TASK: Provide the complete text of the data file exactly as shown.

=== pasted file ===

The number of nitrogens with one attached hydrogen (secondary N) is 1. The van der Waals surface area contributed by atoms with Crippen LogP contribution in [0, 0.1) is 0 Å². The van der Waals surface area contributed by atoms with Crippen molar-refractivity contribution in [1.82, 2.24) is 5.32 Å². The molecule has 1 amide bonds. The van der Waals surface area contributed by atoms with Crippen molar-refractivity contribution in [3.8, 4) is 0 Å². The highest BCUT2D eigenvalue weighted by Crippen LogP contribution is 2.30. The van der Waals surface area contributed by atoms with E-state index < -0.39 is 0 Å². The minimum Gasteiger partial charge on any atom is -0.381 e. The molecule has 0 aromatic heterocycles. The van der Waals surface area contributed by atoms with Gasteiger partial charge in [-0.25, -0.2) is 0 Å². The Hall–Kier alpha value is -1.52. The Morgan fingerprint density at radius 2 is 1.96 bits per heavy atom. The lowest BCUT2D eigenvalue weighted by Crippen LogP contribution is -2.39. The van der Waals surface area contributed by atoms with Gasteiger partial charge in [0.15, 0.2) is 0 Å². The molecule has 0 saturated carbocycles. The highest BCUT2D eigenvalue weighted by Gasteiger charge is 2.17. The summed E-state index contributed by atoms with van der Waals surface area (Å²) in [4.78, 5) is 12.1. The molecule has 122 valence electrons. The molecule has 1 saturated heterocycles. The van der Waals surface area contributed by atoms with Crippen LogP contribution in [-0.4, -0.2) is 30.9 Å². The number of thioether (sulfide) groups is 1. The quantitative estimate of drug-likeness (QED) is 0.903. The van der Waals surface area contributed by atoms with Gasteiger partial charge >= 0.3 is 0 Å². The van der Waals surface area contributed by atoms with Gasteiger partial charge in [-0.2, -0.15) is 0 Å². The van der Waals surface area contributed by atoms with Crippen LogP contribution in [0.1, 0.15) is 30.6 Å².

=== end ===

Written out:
The number of nitrogens with one attached hydrogen (secondary N) is 1. The van der Waals surface area contributed by atoms with Crippen LogP contribution in [0, 0.1) is 0 Å². The van der Waals surface area contributed by atoms with Crippen molar-refractivity contribution in [1.82, 2.24) is 5.32 Å². The molecule has 1 amide bonds. The van der Waals surface area contributed by atoms with Crippen molar-refractivity contribution in [3.8, 4) is 0 Å². The highest BCUT2D eigenvalue weighted by Crippen LogP contribution is 2.30. The van der Waals surface area contributed by atoms with E-state index < -0.39 is 0 Å². The minimum Gasteiger partial charge on any atom is -0.381 e. The molecule has 0 aromatic heterocycles. The van der Waals surface area contributed by atoms with Gasteiger partial charge in [-0.25, -0.2) is 0 Å². The Hall–Kier alpha value is -1.52. The Morgan fingerprint density at radius 2 is 1.96 bits per heavy atom. The lowest BCUT2D eigenvalue weighted by Crippen LogP contribution is -2.39. The van der Waals surface area contributed by atoms with Gasteiger partial charge in [0.15, 0.2) is 0 Å². The molecule has 0 saturated carbocycles. The highest BCUT2D eigenvalue weighted by Gasteiger charge is 2.17. The summed E-state index contributed by atoms with van der Waals surface area (Å²) in [4.78, 5) is 12.1. The molecule has 122 valence electrons. The molecule has 1 saturated heterocycles. The van der Waals surface area contributed by atoms with Crippen LogP contribution in [-0.4, -0.2) is 30.9 Å². The number of thioether (sulfide) groups is 1. The quantitative estimate of drug-likeness (QED) is 0.903. The van der Waals surface area contributed by atoms with Gasteiger partial charge >= 0.3 is 0 Å². The van der Waals surface area contributed by atoms with Gasteiger partial charge in [-0.2, -0.15) is 0 Å². The van der Waals surface area contributed by atoms with Crippen LogP contribution in [0.1, 0.15) is 30.6 Å².